I agree with your top line thesis about AKAM in that it is priced to perfection (which is always a fleeting achievement on the street).

    However, just from a technical standpoint I think it’s worth pointing out that a true Content Delivery Network is actually quite different from a commodity hosting provider which is just offering cage space. If provoked (which I don’t suggest), CDN architects can bore anyone for hours with intricate descriptions of their distribution and caching algorithms and while I don’t understand most of them, it does appear to take more than a few PhDs to put a decent one together. (I am actually surprised not see comments from them on this post.) The same cannot be said for a regular hosting operation which can pretty much be put together with a Hosting for Dummies book and a few million.

    That doesn’t mean that margins won’t come down in the CDN space over time as you suggest, but it does mean that it is a bit more complicated/value added than you give them credit for and it is possible that they will be able to sustain some premium pricing relative to commodity hosting based on actual or perceived superiority of their CDN design and operation.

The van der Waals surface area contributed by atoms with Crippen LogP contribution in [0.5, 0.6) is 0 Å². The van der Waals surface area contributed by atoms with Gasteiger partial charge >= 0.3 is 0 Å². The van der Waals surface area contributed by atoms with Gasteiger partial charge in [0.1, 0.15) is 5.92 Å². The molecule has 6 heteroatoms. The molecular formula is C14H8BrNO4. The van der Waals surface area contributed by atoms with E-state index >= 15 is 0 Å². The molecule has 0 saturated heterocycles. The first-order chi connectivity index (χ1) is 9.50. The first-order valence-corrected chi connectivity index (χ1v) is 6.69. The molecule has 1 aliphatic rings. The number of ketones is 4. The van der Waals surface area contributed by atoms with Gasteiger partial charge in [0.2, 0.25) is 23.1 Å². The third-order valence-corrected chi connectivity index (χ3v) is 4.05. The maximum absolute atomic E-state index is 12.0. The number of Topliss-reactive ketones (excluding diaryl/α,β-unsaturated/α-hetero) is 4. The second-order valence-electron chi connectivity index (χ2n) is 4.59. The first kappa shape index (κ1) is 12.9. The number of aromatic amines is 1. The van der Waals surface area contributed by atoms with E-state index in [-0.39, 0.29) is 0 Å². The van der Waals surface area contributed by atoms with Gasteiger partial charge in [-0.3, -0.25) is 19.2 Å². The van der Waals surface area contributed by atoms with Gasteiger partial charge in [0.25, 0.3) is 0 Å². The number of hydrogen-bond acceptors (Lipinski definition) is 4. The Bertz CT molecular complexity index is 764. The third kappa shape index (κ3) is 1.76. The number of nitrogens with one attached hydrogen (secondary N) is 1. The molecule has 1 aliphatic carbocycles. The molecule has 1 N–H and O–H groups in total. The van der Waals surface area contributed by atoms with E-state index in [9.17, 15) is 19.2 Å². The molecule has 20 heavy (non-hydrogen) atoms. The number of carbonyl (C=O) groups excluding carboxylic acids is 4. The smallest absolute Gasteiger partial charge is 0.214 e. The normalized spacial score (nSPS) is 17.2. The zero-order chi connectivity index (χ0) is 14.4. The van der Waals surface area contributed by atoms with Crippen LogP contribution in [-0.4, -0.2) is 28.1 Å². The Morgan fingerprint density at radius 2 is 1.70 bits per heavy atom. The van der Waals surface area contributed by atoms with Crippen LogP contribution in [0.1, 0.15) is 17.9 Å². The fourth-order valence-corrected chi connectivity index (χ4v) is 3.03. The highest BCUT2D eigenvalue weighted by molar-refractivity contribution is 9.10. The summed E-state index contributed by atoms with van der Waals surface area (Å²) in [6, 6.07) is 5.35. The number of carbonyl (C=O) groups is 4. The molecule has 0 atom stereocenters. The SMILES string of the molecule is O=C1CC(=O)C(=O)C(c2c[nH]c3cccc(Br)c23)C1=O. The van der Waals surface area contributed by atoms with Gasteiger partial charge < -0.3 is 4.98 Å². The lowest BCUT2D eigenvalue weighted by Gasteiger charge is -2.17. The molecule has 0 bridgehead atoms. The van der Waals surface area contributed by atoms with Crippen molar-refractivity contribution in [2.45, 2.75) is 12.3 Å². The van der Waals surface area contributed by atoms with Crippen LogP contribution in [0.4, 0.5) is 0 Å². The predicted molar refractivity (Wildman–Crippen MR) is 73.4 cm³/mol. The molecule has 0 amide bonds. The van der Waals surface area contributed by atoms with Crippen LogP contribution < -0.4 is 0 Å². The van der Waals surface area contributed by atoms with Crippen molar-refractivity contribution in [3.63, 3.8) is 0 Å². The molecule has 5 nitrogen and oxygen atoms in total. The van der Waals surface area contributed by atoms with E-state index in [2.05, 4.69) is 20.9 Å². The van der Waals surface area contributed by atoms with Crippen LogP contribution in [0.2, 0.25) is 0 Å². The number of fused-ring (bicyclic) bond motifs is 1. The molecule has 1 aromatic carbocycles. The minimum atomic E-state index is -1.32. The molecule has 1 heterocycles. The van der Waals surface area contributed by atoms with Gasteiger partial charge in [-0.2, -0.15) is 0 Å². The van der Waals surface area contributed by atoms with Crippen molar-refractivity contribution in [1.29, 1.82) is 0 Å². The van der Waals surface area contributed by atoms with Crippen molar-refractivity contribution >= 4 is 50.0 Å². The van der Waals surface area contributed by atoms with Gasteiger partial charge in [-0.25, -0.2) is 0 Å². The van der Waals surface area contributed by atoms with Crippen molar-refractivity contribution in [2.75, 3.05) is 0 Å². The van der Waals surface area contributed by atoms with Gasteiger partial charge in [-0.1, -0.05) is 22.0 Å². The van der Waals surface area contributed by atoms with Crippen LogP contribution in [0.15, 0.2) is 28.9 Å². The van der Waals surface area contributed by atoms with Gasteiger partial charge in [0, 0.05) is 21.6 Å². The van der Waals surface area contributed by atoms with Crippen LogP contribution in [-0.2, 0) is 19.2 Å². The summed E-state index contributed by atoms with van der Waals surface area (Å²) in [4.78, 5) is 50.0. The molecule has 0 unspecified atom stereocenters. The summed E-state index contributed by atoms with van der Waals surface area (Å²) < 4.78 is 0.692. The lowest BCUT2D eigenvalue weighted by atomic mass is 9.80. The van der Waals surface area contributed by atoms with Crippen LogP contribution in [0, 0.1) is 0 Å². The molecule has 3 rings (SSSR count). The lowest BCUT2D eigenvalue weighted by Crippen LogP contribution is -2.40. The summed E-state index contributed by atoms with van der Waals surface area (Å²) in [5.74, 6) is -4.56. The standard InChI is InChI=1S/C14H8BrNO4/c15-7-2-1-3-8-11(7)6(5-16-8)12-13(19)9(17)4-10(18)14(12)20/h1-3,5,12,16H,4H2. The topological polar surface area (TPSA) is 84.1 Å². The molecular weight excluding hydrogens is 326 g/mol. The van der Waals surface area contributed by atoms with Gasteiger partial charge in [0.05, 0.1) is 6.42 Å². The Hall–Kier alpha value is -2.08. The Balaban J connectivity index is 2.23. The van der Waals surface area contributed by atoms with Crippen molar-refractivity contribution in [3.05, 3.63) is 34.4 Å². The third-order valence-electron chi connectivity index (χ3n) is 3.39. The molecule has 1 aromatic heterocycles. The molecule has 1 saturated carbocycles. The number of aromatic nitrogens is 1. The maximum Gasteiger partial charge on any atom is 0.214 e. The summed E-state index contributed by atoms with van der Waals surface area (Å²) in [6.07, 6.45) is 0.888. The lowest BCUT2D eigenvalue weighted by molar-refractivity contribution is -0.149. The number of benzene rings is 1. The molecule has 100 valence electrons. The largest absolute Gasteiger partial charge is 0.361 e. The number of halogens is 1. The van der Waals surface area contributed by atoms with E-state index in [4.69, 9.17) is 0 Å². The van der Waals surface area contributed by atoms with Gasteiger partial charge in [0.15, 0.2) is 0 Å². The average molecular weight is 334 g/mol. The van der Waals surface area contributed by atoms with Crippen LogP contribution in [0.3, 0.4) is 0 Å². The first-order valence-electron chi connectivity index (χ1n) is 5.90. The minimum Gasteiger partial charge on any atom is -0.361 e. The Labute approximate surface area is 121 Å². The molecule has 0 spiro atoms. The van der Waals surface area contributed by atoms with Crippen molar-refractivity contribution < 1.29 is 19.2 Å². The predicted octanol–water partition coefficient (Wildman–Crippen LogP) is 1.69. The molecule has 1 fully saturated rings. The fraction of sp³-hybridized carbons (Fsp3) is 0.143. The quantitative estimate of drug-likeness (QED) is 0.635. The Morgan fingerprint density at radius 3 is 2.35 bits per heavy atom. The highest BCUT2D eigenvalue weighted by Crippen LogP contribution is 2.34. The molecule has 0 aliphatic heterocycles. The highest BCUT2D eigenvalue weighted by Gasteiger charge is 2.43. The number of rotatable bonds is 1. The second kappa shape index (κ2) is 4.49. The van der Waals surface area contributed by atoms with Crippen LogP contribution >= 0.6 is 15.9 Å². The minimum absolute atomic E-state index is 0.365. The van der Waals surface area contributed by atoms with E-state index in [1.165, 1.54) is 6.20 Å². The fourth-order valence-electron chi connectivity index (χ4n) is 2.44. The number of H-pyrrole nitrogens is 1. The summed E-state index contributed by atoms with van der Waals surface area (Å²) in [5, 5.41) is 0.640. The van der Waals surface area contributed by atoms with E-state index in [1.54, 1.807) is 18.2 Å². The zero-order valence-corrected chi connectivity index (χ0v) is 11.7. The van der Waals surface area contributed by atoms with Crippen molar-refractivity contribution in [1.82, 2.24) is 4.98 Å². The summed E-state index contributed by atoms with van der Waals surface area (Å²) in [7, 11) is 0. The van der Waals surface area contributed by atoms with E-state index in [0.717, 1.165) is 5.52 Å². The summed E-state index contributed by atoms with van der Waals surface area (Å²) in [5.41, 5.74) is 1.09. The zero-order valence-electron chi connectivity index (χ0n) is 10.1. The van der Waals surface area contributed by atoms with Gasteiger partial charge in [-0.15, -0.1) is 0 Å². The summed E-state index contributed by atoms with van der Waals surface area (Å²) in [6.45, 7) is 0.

Posted by William Burnham | November 6, 2006, 10:48 PM
  5. My big question is the following:

    Does massive, parallelized, centralized host plus unlimited bandwidth equal a distributed CDN? Where exactly is the value add? Can it be broken using brute force?

    I’ve been contacted by the Akamai CTO. This is the question I have. I’m looking to be educated.

    Posted by Andrew Schmitt | November 6, 2006, 11:50 PM
  6. So then are you going to short it?

    Posted by PRoales | November 13, 2006, 8:42 AM
  7. No. Given the sentiment surrounding this company, that would be crazy. The reality is that in the near term they are likely to be tremendously successful.

    Likewise, I believe Cisco has a gaping hole in it’s fundamental ability to generate returns on R&D, but this is something that will not make itself evident immediately.

    Posted by Andrew Schmitt | November 13, 2006, 8:48 AM
  8. With a little bit more intelligence on the client side, the value proposition of reliabile service is eroded. With a little bit more intelligence, the value proposition of high speed can erode as well. Agreed that this will become a commodity market, hopefully sooner than later.

    Posted by Justin Shaffer | November 21, 2006, 3:33 PM
  9. Akamai makes its money, for the most part, on $/bandwidth consumed. If you look at the innovations behind p2p broadcasting for on-demand and live streaming, you will see that CDN is not a long term viable solution for delivery of video. I dont think Akamai will go away and replaced by GYM, but I dont expect it to be a primary beneficiary of the upcoming video trend.

    Posted by Nocturnien | December 1, 2006, 2:16 PM